Our Maker designed the females of all species to be harder to kill than the males.  I see that play out with deer  every season.  Last Saturday’s morning  hunt at my place was a perfect example of that.  That hunt came 4 days after my “Pearl-Harbor” surprise attack kill of the lead doe back there. 
 

On my walk in, while it was still dark, two bucks were upwind in the corn.  They heard me approach, and bolted out of there into some heavy cover, when I was about 50 yards away.  

After I set up in my pop up blind, and maybe 1/2 hour after sunrise, I saw a mature doe way out on the far side of our farm, well over 200 yards away and upwind.  She was extremely skittish, and kept lifting her head and looking my way.  There was no doubt that she recognized danger, and was not going to fall easily.  
 

It was like Midway for the Jap’s and the American carriers then, when it came to my chances of killing her.  She had read my code book.  The closest she got all morning, was about 175 yards, feeding on clover broadside for just a few seconds.  I may have got her with my scoped ML or bolt action slug gun, but wouldn’t have had a prayer with the open-sighted smoothbore I had that day.

Now contrast that with the bucks that I had just scared out of the corn.  Just after that doe went away, I heard antlers ticking directly downwind, on a side where I had the blind window zipped up.  I had an open stick of Evercalm on that side for scent cover.

The larger of those two bucks (most likely one of the two that I had flushed out of the corn earlier) then approached my blind and may even have licked it.  I took that picture of him at 20 yards, after he turned and walked away.  Killing him would have been easier than shooting a duck in a barrel with a skatter gun, and he was at least a 2.4 year old.  You talk about dumb and clueless, that sure was a picture of it.  

There have been a few times,  in late gun or ML season, when I have seen groups of deer containing one or more does, and a mature buck.  The buck has always been last, often far back, and struggling to keep pace with the does.  The does seem to move like lightning in comparison.

Which one do you think the pack of coyotes or wild dogs is going to catch ?  The mature bucks loose strength and speed throughout the rut, while the does continue to get stronger and faster.  This is not a coincidence, and helps prove the existence of an all-knowing divine creator, The Lord our God.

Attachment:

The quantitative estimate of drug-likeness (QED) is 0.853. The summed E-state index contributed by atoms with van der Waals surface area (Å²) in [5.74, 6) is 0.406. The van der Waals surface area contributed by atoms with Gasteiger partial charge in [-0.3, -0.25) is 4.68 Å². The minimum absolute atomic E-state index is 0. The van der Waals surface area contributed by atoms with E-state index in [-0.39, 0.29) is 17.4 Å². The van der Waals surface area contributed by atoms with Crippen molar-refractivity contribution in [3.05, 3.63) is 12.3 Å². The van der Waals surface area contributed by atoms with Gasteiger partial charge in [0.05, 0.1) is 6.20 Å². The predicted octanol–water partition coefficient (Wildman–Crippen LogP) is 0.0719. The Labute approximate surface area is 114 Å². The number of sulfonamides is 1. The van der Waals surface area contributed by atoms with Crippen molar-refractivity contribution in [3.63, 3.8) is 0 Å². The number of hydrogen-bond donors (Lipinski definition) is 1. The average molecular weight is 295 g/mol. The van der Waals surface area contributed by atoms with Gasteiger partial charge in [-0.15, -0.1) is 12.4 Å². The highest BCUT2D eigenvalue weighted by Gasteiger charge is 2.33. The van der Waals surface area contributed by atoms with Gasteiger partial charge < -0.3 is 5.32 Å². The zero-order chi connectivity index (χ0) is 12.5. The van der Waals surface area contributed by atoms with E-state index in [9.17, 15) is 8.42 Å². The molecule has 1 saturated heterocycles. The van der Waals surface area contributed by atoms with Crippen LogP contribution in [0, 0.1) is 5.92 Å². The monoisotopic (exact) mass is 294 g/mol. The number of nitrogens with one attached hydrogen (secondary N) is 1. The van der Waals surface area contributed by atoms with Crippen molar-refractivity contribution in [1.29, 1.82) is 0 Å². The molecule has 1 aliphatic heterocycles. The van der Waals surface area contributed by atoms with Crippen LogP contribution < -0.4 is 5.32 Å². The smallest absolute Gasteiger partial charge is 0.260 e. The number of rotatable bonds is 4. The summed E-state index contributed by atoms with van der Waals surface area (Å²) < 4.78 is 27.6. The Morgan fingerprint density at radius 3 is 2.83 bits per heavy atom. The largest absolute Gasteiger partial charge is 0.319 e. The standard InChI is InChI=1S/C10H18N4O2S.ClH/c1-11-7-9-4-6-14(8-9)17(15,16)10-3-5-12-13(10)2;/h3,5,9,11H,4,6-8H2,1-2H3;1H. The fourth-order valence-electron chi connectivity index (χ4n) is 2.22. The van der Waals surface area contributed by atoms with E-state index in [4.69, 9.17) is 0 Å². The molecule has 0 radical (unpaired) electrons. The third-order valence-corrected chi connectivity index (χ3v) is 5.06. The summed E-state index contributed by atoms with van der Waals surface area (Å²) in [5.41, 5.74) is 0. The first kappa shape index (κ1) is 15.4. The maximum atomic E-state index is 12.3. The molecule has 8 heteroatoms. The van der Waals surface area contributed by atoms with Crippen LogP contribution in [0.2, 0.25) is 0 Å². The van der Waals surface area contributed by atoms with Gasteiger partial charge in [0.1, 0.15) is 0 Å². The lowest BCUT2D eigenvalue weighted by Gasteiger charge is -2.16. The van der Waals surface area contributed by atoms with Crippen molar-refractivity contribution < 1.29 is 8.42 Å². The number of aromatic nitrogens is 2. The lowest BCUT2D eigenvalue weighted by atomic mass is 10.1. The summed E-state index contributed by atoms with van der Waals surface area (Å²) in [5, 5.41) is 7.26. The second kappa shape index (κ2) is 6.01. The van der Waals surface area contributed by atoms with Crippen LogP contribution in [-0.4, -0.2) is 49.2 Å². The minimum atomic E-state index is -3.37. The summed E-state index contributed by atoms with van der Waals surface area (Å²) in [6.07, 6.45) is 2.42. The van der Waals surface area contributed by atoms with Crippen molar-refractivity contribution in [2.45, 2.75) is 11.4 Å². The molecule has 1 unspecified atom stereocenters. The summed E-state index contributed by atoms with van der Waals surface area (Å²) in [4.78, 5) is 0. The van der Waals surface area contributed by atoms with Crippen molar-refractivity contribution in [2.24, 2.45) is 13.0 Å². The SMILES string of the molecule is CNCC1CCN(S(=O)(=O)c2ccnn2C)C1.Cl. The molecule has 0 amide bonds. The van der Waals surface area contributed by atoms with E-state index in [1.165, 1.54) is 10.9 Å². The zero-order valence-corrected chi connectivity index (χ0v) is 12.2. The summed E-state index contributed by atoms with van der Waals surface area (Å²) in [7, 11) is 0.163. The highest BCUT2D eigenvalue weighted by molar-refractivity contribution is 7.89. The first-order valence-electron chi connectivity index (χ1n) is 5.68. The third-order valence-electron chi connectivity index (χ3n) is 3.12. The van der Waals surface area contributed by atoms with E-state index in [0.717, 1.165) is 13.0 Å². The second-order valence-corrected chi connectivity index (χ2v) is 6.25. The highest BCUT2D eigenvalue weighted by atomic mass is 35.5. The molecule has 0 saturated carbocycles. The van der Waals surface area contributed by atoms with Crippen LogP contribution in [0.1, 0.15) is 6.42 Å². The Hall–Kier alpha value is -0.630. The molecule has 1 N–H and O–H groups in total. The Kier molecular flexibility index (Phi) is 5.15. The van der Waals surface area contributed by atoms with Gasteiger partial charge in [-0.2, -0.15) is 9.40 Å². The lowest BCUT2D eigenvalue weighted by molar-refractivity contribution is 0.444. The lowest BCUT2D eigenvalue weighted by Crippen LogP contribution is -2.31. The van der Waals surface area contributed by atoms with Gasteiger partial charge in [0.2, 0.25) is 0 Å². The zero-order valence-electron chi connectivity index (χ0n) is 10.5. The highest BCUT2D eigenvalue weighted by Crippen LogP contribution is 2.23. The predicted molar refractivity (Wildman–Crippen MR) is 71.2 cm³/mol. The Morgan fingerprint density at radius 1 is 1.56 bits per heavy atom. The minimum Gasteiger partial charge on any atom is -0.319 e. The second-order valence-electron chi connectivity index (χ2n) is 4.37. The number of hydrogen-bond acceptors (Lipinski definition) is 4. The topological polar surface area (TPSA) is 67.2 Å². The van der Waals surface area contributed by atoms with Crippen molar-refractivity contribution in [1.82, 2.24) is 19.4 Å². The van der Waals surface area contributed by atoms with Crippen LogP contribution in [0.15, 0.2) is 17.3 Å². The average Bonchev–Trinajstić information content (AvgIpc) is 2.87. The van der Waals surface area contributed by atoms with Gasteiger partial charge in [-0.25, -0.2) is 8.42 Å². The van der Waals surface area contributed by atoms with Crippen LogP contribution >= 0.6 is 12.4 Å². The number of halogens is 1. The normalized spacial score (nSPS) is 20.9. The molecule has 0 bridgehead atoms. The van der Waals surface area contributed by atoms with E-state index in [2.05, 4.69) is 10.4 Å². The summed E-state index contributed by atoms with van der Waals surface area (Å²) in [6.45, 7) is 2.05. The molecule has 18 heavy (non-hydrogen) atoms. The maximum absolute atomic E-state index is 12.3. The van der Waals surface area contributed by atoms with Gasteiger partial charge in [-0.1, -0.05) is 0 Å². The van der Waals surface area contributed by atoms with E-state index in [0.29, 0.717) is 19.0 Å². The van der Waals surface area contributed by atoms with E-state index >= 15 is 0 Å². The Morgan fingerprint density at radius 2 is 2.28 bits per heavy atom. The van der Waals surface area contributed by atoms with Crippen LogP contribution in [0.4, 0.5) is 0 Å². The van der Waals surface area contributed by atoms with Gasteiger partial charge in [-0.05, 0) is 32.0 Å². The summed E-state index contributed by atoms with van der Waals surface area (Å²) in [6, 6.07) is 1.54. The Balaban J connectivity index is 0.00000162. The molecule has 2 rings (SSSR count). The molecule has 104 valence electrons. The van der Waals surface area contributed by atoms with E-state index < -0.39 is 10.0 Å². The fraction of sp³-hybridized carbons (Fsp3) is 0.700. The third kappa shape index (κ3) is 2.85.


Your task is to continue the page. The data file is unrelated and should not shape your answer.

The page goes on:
I am very glad that He made deer with one purpose in mind - TO FEED US.   He also ensured that this food supply would last forever, by deliberately making the females harder to kill than the males.  You and I know that, but it appears that we have at least one here who hasn’t a clue.  It’s up to us to keep giving him (and others) an education.  
 

 

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Pop-up Blind Decision:

The last few years, I have been bringing my pop up blind along with me, on a 9 day mid-October NZ ML week thru gun opening weekend hunt.  There is always significant amount of rain thru that stretch, and the blind has been a good way to get out of it.  
 

Here it is deployed up there in my favorite spot for it- on top of an old ramp that was made of stone, more than a century ago, for loading wagons with barrels of maple sap:

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A nice thing about that location, is that it is very close to the house that I stay in up there.   Bad things about it are: The deer don’t start using that area heavily until snow starts sticking around, and that hasn’t happened until well into November the last few year's.  Also, some new neighbors have purchased the adjoining property and deer activity up there is inversely proportional to human activity in an area. 

Because of those new folks moving in, and because I have not seen a deer from it up there in quite some time, I was on the fence about wether or not to bring it up with me this year.  I can’t think of any other good spots to put it up there in October.  
 

My “early antlerless” gun season hunt from that blind at home, one week ago today, has nocked me off of that fence.  Based on that hunt, I truly believe that I have located the perfect location for that blind, so I am not going to move it.  
 

I did not kill a deer on last Saturday’s hunt, but that was only because I had selected the wrong weapon.  Resting that “wrong” gun on my new shooting sticks, I had a brief, steady, standing broadside 175 yard shot opportunity on a big doe.  I didn’t take it because the effective range of the gun is about 100 yards short of that.  
 

15 minutes later, I had a close to perfect 20 yard shot opportunity at a “shooter” buck, which of course I couldn’t take, because they are off limits in the “antlerless only” season.   It was cool watching him and a smaller buck spar for a while that morning, about 50 yards downwind of me.  They had no clue that I was in there.  My open stick of Evercalm, a scent lock jacket, and a pre hunt shower with scent free soap, really neutralized their noses.  
 

Where the blind is now, I can get up to a 200 yard shot from two of the windows, using my ML or rifled shotgun from the shooting sticks.  It is in just the right spot for hunting my best foodplots with an east wind.  I didn’t have that wind until last Saturday, thru the early antlerless season. 
 

Here it is, lightly brushed in, where it will stay until January 1, 2023 (last day of Holiday ML season).  Those “tall tine tubers”  (just sprouted behind the cultipacker when that picture was taken) are now about 2 feet tall.  I don’t expect the corn to last that long, because the deer are really hammering it right now.